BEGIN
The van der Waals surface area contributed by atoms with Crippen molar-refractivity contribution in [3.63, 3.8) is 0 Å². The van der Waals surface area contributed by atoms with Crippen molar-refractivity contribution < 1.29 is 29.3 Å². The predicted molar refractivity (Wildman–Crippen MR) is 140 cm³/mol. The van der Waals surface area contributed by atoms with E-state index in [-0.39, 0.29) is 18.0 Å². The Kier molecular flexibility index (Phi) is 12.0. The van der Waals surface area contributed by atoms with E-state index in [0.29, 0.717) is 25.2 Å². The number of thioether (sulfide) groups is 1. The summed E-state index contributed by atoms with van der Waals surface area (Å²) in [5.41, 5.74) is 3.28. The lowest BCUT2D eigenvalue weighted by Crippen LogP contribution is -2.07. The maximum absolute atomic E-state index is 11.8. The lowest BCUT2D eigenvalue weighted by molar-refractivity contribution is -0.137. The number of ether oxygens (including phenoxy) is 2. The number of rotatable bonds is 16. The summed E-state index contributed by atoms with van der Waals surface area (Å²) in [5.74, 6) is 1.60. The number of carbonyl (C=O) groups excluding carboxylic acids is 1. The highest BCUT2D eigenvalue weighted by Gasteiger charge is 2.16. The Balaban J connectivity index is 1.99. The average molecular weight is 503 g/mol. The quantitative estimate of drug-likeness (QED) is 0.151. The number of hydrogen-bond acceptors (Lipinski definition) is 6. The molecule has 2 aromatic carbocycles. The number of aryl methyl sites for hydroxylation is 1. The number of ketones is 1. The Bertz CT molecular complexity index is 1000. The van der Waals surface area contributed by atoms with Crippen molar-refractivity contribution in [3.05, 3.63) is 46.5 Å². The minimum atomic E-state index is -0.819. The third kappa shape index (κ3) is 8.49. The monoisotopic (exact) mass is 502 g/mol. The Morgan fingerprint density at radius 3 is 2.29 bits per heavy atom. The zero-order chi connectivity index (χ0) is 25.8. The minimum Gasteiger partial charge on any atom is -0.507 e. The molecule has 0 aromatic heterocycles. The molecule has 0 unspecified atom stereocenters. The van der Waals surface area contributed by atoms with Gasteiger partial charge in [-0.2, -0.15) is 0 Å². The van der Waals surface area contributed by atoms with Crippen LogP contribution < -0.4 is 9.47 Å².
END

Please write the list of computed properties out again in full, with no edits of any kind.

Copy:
The van der Waals surface area contributed by atoms with Crippen molar-refractivity contribution in [3.63, 3.8) is 0 Å². The van der Waals surface area contributed by atoms with Crippen molar-refractivity contribution < 1.29 is 29.3 Å². The predicted molar refractivity (Wildman–Crippen MR) is 140 cm³/mol. The van der Waals surface area contributed by atoms with E-state index in [-0.39, 0.29) is 18.0 Å². The Kier molecular flexibility index (Phi) is 12.0. The van der Waals surface area contributed by atoms with E-state index in [0.29, 0.717) is 25.2 Å². The number of thioether (sulfide) groups is 1. The summed E-state index contributed by atoms with van der Waals surface area (Å²) in [5.41, 5.74) is 3.28. The lowest BCUT2D eigenvalue weighted by Crippen LogP contribution is -2.07. The maximum absolute atomic E-state index is 11.8. The lowest BCUT2D eigenvalue weighted by molar-refractivity contribution is -0.137. The number of ether oxygens (including phenoxy) is 2. The number of rotatable bonds is 16. The summed E-state index contributed by atoms with van der Waals surface area (Å²) in [5.74, 6) is 1.60. The number of carbonyl (C=O) groups excluding carboxylic acids is 1. The highest BCUT2D eigenvalue weighted by Gasteiger charge is 2.16. The Balaban J connectivity index is 1.99. The average molecular weight is 503 g/mol. The quantitative estimate of drug-likeness (QED) is 0.151. The number of hydrogen-bond acceptors (Lipinski definition) is 6. The molecule has 2 aromatic carbocycles. The number of aryl methyl sites for hydroxylation is 1. The number of ketones is 1. The Bertz CT molecular complexity index is 1000. The van der Waals surface area contributed by atoms with Crippen molar-refractivity contribution in [3.05, 3.63) is 46.5 Å². The minimum atomic E-state index is -0.819. The third kappa shape index (κ3) is 8.49. The monoisotopic (exact) mass is 502 g/mol. The Morgan fingerprint density at radius 3 is 2.29 bits per heavy atom. The zero-order chi connectivity index (χ0) is 25.8. The minimum Gasteiger partial charge on any atom is -0.507 e. The molecule has 0 aromatic heterocycles. The molecule has 0 unspecified atom stereocenters. The van der Waals surface area contributed by atoms with Gasteiger partial charge in [-0.2, -0.15) is 0 Å². The van der Waals surface area contributed by atoms with Crippen LogP contribution < -0.4 is 9.47 Å².